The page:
New research indicates that exposure to e-cigarette marketing messages is associated with e-cigarette use among middle school and high school students.
Using data from the 2014 National Youth Tobacco Survey, researchers found that youth were exposed to e-cigarette marketing messages through many channels: retail settings, internet, print, television and movies. Of the 22,007 middle and high school students who were surveyed, 20 percent had tried e-cigarettes before and 9 percent were current users.
Students who had tried e-cigarettes before were 16 percent more likely to have encountered an e-cigarette marketing message in print, retail settings, internet, television or movies compared to non-users. Further, current users of e-cigarettes were 22 percent more likely to have encountered one marketing message compared to non-users. With each additional exposure to another channel of e-cigarette marketing, students’ odds of using e-cigarettes grew exponentially.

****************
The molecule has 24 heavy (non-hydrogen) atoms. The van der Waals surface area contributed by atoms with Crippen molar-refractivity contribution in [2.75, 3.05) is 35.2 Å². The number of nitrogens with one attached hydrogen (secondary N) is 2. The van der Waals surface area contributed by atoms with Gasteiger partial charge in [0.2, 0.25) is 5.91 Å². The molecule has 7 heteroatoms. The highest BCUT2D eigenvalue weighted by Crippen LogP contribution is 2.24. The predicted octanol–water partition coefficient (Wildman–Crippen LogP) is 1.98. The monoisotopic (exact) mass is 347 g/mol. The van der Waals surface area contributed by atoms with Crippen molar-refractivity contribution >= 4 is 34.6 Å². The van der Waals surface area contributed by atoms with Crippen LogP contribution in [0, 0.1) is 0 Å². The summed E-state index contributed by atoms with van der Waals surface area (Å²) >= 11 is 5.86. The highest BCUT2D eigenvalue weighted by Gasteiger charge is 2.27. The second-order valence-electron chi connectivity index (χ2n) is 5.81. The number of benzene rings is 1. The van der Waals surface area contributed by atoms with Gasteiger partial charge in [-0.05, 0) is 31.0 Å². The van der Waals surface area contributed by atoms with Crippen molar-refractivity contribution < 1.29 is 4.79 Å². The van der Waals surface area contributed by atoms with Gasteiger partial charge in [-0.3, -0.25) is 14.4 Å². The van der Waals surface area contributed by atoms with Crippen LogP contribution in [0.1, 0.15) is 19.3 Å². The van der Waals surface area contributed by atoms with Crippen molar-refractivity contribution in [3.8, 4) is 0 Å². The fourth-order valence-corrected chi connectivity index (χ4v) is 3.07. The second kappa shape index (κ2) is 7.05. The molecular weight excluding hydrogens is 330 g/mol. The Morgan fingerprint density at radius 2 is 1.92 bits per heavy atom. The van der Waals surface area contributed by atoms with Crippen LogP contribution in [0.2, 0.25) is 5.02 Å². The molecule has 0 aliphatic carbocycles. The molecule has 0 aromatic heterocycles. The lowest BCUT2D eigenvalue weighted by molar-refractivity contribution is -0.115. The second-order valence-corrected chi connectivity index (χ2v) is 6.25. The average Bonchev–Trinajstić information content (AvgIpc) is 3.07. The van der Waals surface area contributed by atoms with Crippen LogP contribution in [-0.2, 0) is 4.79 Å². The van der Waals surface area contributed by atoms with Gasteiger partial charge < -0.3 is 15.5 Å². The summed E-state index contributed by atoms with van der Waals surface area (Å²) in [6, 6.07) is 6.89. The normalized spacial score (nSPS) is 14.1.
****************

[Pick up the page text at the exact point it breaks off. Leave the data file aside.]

Half of the students reported seeing e-cigarette marketing messages in retail settings, making it the most common place they appeared, followed by messages on the internet at 40 percent.
“You go to a convenience store and the entire wall behind the cashier is tobacco advertising. We’re seeing e-cigarettes are following that trend. The internet and social media are also a concern because e-cigarette companies have a big presence online,” said Dale Mantey, MPA, lead author and predoctoral fellow at the Michael & Susan Dell Center for Healthy Living at UTHealth School of Public Health in Austin.